Virginia Commonwealth University

VCU Massey Cancer Center

Margie Brauer

“There is nothing like watching your child fight cancer to make you appreciate the value of cancer research,” says Margie Brauer. Margie and her husband, Brad, became intimately familiar with the impact of cancer when their oldest daughter was treated at VCU for a neuroblastoma as a young child. Ridgely survived, but she and her parents were forever impacted by the experience.

Twenty years later, Margie was diagnosed with breast cancer. Familiar with Massey’s reputation and expertise, she had no hesitation about traveling from her home by the Chesapeake Bay in Poquoson for a second opinion. During her visit she learned that she qualified for several clinical trials. Inspired by a desire to contribute to better cancer care for the next generation—a generation that includes her daughters—Margie said the decision to participate was a “no-brainer.”

“So much had changed in the twenty years since my daughter was treated. I can only imagine what will change in the next twenty years—years that will have a big impact on how my daughters or their children are diagnosed or treated. That was a big motivator for me to contribute to the process however I could,” says Margie.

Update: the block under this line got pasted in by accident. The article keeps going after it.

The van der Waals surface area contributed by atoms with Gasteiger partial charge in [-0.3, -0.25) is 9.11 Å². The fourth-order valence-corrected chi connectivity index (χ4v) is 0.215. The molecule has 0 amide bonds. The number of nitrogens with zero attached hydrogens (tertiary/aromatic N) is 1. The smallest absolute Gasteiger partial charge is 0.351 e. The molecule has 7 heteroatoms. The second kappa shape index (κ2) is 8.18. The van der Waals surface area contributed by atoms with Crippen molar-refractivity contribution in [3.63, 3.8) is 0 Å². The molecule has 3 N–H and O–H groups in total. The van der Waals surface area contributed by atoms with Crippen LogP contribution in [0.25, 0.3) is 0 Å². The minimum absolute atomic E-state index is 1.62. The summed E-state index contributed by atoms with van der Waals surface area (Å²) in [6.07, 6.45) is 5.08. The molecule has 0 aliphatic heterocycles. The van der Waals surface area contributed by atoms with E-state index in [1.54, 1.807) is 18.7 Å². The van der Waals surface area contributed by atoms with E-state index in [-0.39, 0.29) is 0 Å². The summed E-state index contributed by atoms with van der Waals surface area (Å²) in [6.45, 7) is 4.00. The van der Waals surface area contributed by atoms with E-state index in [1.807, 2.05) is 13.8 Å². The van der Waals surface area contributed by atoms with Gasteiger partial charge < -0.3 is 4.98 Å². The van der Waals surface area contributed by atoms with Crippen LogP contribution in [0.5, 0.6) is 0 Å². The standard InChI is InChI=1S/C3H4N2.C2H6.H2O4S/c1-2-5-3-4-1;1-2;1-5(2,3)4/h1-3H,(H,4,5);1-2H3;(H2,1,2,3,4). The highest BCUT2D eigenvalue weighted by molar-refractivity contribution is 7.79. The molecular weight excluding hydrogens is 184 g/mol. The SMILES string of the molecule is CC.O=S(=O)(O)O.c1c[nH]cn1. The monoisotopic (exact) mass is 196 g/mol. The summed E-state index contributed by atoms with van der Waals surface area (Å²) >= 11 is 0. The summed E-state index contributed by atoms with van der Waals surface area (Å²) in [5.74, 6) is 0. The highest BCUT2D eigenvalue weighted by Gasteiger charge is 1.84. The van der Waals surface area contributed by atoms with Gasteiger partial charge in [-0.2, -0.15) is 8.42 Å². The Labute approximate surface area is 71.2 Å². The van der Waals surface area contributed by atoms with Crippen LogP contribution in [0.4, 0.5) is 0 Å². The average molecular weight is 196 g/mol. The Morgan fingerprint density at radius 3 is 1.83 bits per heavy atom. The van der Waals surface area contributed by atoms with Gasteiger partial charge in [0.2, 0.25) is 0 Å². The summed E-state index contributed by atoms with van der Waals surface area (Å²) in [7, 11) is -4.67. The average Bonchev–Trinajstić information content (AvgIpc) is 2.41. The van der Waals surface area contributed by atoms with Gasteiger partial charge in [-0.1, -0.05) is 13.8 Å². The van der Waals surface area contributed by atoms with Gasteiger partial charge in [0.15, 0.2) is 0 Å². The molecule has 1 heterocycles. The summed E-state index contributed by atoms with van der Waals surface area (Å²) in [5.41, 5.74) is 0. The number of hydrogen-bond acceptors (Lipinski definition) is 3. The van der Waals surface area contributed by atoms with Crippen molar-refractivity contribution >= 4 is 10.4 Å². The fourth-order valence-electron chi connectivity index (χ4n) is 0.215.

Margie participated in two treatment trials, one for chemotherapy and one for radiation therapy, both of which examined new methods that could greatly reduce the standard treatment duration for certain breast cancers. She completed treatment in 2006 with a strong prognosis, and is back to enjoying her home on the water, her artwork, her family and her health.

In 2008, Margie signed on for one more trial that will follow her response to hormone therapy for recurrence prevention. She will have regular check-ins with her Massey team for twelve years.

“Coming to Massey is a joy. I have been treated with respect and compassion from day one, and my doctors and nurses have become an extended family, celebrating my return to health every step of the way,” says Margie. I have survived cancer, but more importantly, I’ve contributed in an important way that could save my daughter’s life one day. Nothing could be more important.”